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It looks like he tends to be cautious about oxygen contact during primary fermentation, but that may be because he knows his grapes. Even though the pH's are high, I noted the TA's rise between the harvest and post fermentation analysis, so he must be adding some acid with a light touch.
I noticed the same, wondered if perhaps his testing at harvest was a bit off since he's destemming but not crushing, so his sample isn't representative of the whole batch.
It was also pretty cool to see him use some of the yeasts that we also use, I recall BM4x4, for one.........
 

skeenatron

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Interesting so what is the resulting flavor profile, and how do you stabilize?
Well typically any fruit that comes in with a high pH like that we adicify, sometimes before primary and sometimes after both primary and secondary. Since we never pick reds below 25 brix, we see this a lot. We do however leave some wines around the pH 4.0 range though. They tend to be very easy to drink. Very soft, very rich in flavor, dark fruit characteristics dominate, zero vegetal character but also they tend to lack the mouth watering acidic tang I tend to enjoy in some wines.

The biggest factor though is the brix. At that pH, you probably have high brix. Like 26-30 brix. So alcohol is an issue. You either water back and get those brix down, or leave it and have a 16% alcohol. We do slight waterback as to not dilute the flavor, but the alcohol still stays up there in the 15s.

As far as stability goes on those wines, we keep our molecular SO2 as high as we can within reason during aging. It's hard to get to 0.5 or 0.8 ppm molecular so2 though, that takes a lot of sulfur at pH 4.0. Top the barrels regularly. We keep our barrels insanely clean, our equipment clean. The barrel room that we age in is cold which important. 54F max. Then finish off with sterile cross flow filtering a few days before we bottle it. Bam, stabile pH 4.0 wine.
 

Boatboy24

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Well typically any fruit that comes in with a high pH like that we adicify, sometimes before primary and sometimes after both primary and secondary. Since we never pick reds below 25 brix, we see this a lot. We do however leave some wines around the pH 4.0 range though. They tend to be very easy to drink. Very soft, very rich in flavor, dark fruit characteristics dominate, zero vegetal character but also they tend to lack the mouth watering acidic tang I tend to enjoy in some wines.

The biggest factor though is the brix. At that pH, you probably have high brix. Like 26-30 brix. So alcohol is an issue. You either water back and get those brix down, or leave it and have a 16% alcohol. We do slight waterback as to not dilute the flavor, but the alcohol still stays up there in the 15s.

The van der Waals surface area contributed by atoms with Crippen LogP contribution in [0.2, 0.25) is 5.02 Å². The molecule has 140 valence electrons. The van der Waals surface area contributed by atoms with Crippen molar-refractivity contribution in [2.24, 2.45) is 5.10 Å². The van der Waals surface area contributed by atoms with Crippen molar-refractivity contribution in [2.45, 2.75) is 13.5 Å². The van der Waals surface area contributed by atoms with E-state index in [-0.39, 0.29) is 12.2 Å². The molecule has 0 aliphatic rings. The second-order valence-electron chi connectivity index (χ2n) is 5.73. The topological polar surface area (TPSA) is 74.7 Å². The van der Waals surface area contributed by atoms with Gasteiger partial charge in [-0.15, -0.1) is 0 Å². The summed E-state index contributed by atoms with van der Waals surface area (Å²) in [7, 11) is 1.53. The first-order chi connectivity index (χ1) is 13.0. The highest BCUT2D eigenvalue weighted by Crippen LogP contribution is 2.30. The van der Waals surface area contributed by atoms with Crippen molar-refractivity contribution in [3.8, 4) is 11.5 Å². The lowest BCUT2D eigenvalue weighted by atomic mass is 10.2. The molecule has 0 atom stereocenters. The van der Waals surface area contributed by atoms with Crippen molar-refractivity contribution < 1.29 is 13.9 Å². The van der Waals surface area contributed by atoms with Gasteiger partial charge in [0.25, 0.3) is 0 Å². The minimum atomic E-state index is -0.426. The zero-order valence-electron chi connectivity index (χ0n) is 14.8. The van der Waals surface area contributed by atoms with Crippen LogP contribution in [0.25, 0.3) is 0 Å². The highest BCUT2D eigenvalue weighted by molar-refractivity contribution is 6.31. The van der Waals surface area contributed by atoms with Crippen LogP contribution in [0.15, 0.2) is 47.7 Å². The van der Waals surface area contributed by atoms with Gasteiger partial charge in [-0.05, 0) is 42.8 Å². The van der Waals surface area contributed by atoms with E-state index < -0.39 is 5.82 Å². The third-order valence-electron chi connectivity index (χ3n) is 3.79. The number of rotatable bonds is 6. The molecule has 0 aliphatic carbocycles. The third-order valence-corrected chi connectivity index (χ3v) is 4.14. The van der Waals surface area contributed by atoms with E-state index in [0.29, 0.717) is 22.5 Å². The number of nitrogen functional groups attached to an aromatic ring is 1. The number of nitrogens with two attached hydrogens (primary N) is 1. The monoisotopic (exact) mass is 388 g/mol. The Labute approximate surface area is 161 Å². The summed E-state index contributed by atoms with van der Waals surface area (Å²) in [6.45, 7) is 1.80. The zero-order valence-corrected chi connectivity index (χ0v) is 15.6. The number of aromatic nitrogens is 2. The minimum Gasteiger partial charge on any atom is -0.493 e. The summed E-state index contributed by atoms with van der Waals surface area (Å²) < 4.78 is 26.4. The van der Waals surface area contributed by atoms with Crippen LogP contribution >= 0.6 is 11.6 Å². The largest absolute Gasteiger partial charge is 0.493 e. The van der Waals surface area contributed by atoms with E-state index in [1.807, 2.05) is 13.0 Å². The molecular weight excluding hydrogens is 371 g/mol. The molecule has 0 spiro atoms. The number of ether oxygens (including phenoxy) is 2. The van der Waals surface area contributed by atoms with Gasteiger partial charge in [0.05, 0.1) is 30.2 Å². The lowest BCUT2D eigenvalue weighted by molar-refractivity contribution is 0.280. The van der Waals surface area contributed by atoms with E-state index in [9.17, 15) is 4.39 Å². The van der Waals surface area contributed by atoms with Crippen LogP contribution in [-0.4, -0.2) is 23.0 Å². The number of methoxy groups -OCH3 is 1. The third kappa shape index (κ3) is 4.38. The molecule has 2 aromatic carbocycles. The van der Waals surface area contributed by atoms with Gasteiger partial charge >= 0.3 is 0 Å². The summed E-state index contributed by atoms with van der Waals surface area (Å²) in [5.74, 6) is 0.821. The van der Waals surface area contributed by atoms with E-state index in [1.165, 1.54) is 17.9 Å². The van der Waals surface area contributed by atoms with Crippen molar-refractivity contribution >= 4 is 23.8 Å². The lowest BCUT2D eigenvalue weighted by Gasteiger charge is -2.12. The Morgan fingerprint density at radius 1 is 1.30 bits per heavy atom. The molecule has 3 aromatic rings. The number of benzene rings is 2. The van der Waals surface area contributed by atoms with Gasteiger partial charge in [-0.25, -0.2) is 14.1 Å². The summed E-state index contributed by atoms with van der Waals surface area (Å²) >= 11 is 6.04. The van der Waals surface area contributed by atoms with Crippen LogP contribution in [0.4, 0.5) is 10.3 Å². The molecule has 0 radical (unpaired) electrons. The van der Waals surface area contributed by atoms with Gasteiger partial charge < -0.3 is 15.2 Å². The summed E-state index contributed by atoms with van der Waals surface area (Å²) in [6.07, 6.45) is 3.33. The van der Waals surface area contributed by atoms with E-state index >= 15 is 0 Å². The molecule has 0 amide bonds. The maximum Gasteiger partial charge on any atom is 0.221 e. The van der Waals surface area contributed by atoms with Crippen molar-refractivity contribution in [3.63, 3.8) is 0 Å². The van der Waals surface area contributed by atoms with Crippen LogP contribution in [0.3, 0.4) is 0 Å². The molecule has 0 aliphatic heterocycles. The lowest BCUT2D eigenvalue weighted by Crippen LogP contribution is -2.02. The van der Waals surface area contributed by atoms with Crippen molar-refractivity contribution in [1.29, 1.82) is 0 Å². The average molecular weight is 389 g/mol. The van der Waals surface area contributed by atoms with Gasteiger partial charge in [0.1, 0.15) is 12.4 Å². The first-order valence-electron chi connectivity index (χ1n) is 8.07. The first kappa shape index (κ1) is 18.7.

As far as stability goes on those wines, we keep our molecular SO2 as high as we can within reason during aging. It's hard to get to 0.5 or 0.8 ppm molecular so2 though, that takes a lot of sulfur at pH 4.0. Top the barrels regularly. We keep our barrels insanely clean, our equipment clean. The barrel room that we age in is cold which important. 54F max. Then finish off with sterile cross flow filtering a few days before we bottle it. Bam, stabile pH 4.0 wine.
Ever harvest earlier for hopefully lower brix and pH?
 

skeenatron

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Not so early that we sacrifice flavor. Never before 25 brix. Picking at 25 brix used to be pretty taboo but now it's very much the standard for ultra premium here in WA.
 

stickman

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I see on the 2015 Phinny Hill that the post ML analysis Jan 2016 shows the VA at .58g/L, which is ok, but is on the high side, and if this wine is expected to be in barrel until Aug 2017, the VA may be pushing the edge of detectability by that time. Probably the new French barrels combined with extended lees contact as well as low acidity and high pH, provide the structure to tie in all of the components in harmony. Once again, there are no absolute answers in winemaking, there is more than one way to make wine, and if you make something desirable in the end, that's all that counts.
 

skeenatron

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Agreed that's a bit high to start out. Going to need to keep on those barrels real well for the next year and a half to avoid letting that get into the 0.7s and 0.8s.